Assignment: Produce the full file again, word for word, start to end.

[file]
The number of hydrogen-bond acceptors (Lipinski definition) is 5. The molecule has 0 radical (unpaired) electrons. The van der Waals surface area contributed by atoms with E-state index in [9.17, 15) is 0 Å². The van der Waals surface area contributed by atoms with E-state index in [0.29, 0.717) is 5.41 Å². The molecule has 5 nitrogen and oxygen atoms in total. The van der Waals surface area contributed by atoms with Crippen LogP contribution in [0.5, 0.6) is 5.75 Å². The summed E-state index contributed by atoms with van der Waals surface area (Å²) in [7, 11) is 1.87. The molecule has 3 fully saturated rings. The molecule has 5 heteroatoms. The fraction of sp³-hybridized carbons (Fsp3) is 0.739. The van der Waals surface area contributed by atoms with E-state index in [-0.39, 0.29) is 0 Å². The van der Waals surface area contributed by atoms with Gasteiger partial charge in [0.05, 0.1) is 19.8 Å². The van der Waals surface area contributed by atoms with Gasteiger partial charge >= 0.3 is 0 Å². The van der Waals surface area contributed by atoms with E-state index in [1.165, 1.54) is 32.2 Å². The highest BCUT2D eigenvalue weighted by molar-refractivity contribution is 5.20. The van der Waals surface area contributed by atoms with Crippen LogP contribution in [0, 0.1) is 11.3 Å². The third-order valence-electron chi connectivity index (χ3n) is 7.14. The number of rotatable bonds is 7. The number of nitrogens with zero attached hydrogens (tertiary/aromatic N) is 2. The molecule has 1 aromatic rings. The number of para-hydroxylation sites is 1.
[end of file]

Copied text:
The number of hydrogen-bond acceptors (Lipinski definition) is 5. The molecule has 0 radical (unpaired) electrons. The van der Waals surface area contributed by atoms with E-state index in [9.17, 15) is 0 Å². The van der Waals surface area contributed by atoms with E-state index in [0.29, 0.717) is 5.41 Å². The molecule has 5 nitrogen and oxygen atoms in total. The van der Waals surface area contributed by atoms with Crippen LogP contribution in [0.5, 0.6) is 5.75 Å². The summed E-state index contributed by atoms with van der Waals surface area (Å²) in [7, 11) is 1.87. The molecule has 3 fully saturated rings. The molecule has 5 heteroatoms. The fraction of sp³-hybridized carbons (Fsp3) is 0.739. The van der Waals surface area contributed by atoms with E-state index in [-0.39, 0.29) is 0 Å². The van der Waals surface area contributed by atoms with Gasteiger partial charge in [0.05, 0.1) is 19.8 Å². The van der Waals surface area contributed by atoms with Gasteiger partial charge >= 0.3 is 0 Å². The van der Waals surface area contributed by atoms with E-state index in [1.165, 1.54) is 32.2 Å². The highest BCUT2D eigenvalue weighted by molar-refractivity contribution is 5.20. The van der Waals surface area contributed by atoms with Crippen LogP contribution in [0, 0.1) is 11.3 Å². The third-order valence-electron chi connectivity index (χ3n) is 7.14. The number of rotatable bonds is 7. The number of nitrogens with zero attached hydrogens (tertiary/aromatic N) is 2. The molecule has 1 aromatic rings. The number of para-hydroxylation sites is 1.